Forecasting Rivers in the Sky: An Overview of Atmospheric Rivers

Thunderstorm

This semester, the SE CASC Global Change Fellows have worked to create science expert videos that communicate the state of the science of various landscape conservation challenges related to global change in the southeastern United States. Students chose a topic of interest, interviewed an expert in the field, and created an informative video and blog post to share what they learned. The following video and summary were created by SE CASC Global Change Fellow, Greta Easthom.


Forecasting Rivers in the Sky: Rising Temperatures Could Intensify West Coast Rainfall

Written by: Greta Easthom
Interviewee: Dr. Gary Lackmann (Professor, Department of Marine, Earth and Atmospheric Sciences, NC State University)

As temperatures rise, so does the atmospheric water vapor content.  This relationship can convey intensifying rainfall via a mechanism called an atmospheric river: a narrow, elongated plume of moisture that extends poleward from the tropics and deposits copious rainfall predominantly along the West Coast (although atmospheric rivers occur in many midlatitude locations).  These systems are the dominant cause of flooding in the West, but they also provide the region with 25-50% of its rainfall, which is of notable significance given the recent droughts. My advisor, Dr. Gary Lackmann, has been studying moisture transport for the past thirty years, although not always under the classification of an atmospheric river. Throughout his past research, Dr. Lackmann has examined the interrelated components of extreme storm systems (with climate change.) For instance, he has proven that ~40 percent of the moisture transport is attributable to a fast current of air called the lower-level jet (LLJ) (Marciano and Lackmann, 2017).

Dr. Lackmann and I have wondered if there are other features we can rely on as proxies as better predictors of atmospheric rivers, since forecasting the timing of condensation and its location is one of the hardest tasks a meteorologist can undertake. In conjunction with the Southeast Climate Adaptation Science Center and the Center for Western Weather and Water Extremes (CW3E), which was started at Scripps nearly a decade ago by Dr. Marty Ralph, we are answering the following research questions via in-situ aircraft observations, reanalysis data, and model simulations:

Research Questions: 

  • To what extent will atmospheric rivers intensify in a warming climate and what features can we use to better forecast these systems?  Dr. Lackmann and I hypothesize that an atmospheric variable called potential vorticity, the product of “spin” and the stability of the air (how readily air can move vertically), is a good proxy for these systems.  Large potential vorticity drives the low-level jet mentioned above.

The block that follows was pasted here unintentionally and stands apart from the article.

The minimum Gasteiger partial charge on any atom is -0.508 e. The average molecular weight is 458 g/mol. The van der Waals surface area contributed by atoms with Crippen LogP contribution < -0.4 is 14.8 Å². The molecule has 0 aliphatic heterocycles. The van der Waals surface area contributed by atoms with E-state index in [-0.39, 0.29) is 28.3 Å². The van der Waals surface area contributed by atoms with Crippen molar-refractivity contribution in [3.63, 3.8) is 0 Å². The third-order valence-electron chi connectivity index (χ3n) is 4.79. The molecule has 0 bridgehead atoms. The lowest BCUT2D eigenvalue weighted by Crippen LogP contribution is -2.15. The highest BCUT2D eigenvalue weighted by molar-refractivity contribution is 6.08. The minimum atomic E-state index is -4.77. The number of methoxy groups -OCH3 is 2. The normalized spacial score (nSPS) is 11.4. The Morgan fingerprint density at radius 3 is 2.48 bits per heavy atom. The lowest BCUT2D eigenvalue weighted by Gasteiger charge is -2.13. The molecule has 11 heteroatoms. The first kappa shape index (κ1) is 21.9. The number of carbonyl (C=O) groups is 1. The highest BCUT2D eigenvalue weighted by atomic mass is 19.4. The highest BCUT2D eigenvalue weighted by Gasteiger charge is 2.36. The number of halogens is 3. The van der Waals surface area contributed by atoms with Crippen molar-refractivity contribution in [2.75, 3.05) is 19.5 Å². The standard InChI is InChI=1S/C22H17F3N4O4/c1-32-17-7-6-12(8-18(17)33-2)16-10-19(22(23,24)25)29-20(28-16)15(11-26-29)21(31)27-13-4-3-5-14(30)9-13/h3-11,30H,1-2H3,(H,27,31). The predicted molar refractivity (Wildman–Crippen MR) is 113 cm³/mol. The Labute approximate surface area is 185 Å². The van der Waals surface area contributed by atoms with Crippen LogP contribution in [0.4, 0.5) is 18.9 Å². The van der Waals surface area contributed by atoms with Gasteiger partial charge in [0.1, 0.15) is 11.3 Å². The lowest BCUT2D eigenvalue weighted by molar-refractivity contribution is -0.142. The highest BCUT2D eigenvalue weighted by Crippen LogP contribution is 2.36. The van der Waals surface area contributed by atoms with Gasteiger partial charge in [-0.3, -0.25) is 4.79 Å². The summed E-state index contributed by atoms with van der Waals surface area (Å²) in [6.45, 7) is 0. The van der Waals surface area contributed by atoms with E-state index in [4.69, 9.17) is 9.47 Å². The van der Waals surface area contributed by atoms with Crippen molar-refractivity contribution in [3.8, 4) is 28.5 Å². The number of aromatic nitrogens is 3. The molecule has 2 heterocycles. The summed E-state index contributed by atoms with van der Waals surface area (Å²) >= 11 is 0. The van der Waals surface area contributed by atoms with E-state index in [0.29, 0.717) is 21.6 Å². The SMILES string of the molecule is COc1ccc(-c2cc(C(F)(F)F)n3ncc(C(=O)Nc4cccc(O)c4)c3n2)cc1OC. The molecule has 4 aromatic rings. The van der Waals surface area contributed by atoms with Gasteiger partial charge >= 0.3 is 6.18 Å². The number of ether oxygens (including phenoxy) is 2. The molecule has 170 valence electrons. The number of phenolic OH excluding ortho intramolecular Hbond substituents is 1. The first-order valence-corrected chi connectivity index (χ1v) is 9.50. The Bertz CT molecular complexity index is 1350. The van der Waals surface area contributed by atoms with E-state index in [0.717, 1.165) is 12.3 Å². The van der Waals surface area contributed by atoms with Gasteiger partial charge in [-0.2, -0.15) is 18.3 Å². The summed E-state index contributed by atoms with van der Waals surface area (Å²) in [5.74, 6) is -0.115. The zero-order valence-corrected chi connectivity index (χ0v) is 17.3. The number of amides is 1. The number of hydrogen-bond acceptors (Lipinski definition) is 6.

• Potential vorticity contributes to a positive feedback loop in the development of atmospheric rivers wherein condensation releases latent heat which in turn increases potential vorticity and strengthens the low-level jet, thereby leading to still more condensational heating and moisture transport.
  • How can we improve model forecasts and lead-times of atmospheric river events? Observations help nudge the models toward more realistic conditions but longer-range forecasts could still use improvement and are less aided by current observations. The best way to approach this is examining where reforecasts (basically historical forecasts run with a new weather model) don’t match up with reanalyses (which are close to the observed state of the atmosphere).

Summary:
Improving the forecast lead-time and identifying key variables and features will help atmospheric scientists work in conjunction with policy-makers and water resource managers to determine when enhanced rainfall will take place.  This will be helpful to water managers and other stakeholders in the western U.S. especially during droughts, and when the public will need advance warning of mudslides and flooding.  These hazards are likely to be exacerbated in a warming climate.


Resource List

  1. Dr. Gary Lackmann staff profile 
  2. What is an Atmospheric River?
  3. The South Carolina Flood of October 2015: Moisture Transport Analysis and the Role of Hurricane Joaquin
  4. Center For Western Weather and Water Extremes
  5. Scripps Institution of Oceanography